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Project to manage groundwater approved

[Swaziland] Drought-hit field. IRIN
Poor rainfall in recent years has led to perennial water shortages
A project to manage groundwater and drought in southern Africa was approved by the World Bank (WB) this week. The Groundwater and Drought Management project will cost US $7.5 million, and is being funded by a $7 million grant from the Global Environment Facility (GEF), with the remainder provided by the Swedish International Development Cooperation Agency (SIDA). GEF is a mechanism for providing new and additional grant and concessional funding to achieve agreed global environmental benefits in six focal areas: climate change, biological diversity, international waters, ozone layer depletion, land degradation, and persistent organic pollutants. The WB is one of GEF's implementing agencies. The project is to be executed by the Southern African Development Community (SADC), with a four-year objective of developing a regional strategic approach that supports and enhances the capacity of member states to design and implement drought-management policies, specifically in relation to the role, availability and supply potential of groundwater resources. Most SADC countries suffer from erratic rainfall. According to WB, about one-third of the people in the region live in drought-prone areas, where groundwater is the primary source of water for people, livestock and most other activities. Groundwater, which also the primary source of water for many ecosystems, is under threat from over-exploitation, pollution and the introduction of exotic species, noted WB. "These threats arise primarily because of poverty, linked to an increase in population pressure, as well as from irrigated agriculture, tourism, mining and pollution from human waste and agricultural chemicals ... At the regional level there is a need for an effective mechanism to manage the numerous transborder watersheds, including groundwater," said WB. The project will initiate the pilot testing of practical local groundwater drought-management strategies in the Limpopo river basin in South Africa, and facilitate research into groundwater-dependent ecosystems, their occurrence, vulnerability, value and protection. Besides developing groundwater drought-management tools and guidelines, a regional Groundwater Management Institute of Southern Africa will be established for long-term monitoring and the promotion of better management and awareness at national level and in the SADC region as a whole.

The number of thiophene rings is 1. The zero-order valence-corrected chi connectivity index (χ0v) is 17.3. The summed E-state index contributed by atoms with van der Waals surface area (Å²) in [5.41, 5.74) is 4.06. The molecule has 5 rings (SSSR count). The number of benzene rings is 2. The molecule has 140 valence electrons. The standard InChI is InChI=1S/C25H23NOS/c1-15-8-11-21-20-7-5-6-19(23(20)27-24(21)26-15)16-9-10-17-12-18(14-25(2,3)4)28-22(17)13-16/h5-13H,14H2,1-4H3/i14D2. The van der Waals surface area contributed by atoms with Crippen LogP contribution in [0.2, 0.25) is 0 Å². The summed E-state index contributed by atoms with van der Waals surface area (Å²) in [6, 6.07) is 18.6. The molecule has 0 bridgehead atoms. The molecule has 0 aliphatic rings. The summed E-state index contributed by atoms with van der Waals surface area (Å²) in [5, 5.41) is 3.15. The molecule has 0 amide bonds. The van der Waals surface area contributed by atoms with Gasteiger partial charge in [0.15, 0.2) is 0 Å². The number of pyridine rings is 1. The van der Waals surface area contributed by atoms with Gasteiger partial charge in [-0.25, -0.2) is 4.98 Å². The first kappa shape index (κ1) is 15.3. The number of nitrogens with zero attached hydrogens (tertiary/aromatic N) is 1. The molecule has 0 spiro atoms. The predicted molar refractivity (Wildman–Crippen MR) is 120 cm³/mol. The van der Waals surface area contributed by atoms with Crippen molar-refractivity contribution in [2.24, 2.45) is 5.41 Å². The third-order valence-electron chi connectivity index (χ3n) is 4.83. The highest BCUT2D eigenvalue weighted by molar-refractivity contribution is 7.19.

This article was produced by IRIN News while it was part of the United Nations Office for the Coordination of Humanitarian Affairs. Please send queries on copyright or liability to the UN. For more information:

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